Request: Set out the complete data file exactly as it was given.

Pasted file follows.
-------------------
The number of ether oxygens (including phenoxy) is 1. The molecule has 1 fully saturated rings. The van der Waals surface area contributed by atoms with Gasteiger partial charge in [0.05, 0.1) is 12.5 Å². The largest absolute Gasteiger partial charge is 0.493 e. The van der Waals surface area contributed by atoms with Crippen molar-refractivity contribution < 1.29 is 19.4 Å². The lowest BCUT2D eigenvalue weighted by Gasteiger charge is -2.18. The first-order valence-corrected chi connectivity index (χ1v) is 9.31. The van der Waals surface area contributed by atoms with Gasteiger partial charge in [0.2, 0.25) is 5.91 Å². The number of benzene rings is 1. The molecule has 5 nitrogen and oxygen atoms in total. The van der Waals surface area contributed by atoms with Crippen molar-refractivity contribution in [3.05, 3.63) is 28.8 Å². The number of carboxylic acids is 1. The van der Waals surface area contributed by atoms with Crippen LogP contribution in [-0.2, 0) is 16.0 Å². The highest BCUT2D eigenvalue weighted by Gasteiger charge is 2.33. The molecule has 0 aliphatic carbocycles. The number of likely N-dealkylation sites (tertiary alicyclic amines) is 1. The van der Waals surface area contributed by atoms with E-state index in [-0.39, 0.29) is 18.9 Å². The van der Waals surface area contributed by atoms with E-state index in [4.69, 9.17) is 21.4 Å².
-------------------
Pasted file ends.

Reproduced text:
The number of ether oxygens (including phenoxy) is 1. The molecule has 1 fully saturated rings. The van der Waals surface area contributed by atoms with Gasteiger partial charge in [0.05, 0.1) is 12.5 Å². The largest absolute Gasteiger partial charge is 0.493 e. The van der Waals surface area contributed by atoms with Crippen molar-refractivity contribution < 1.29 is 19.4 Å². The lowest BCUT2D eigenvalue weighted by Gasteiger charge is -2.18. The first-order valence-corrected chi connectivity index (χ1v) is 9.31. The van der Waals surface area contributed by atoms with Gasteiger partial charge in [0.2, 0.25) is 5.91 Å². The number of benzene rings is 1. The molecule has 5 nitrogen and oxygen atoms in total. The van der Waals surface area contributed by atoms with Crippen molar-refractivity contribution in [3.05, 3.63) is 28.8 Å². The number of carboxylic acids is 1. The van der Waals surface area contributed by atoms with Crippen LogP contribution in [-0.2, 0) is 16.0 Å². The highest BCUT2D eigenvalue weighted by Gasteiger charge is 2.33. The molecule has 0 aliphatic carbocycles. The number of likely N-dealkylation sites (tertiary alicyclic amines) is 1. The van der Waals surface area contributed by atoms with E-state index in [-0.39, 0.29) is 18.9 Å². The van der Waals surface area contributed by atoms with E-state index in [4.69, 9.17) is 21.4 Å².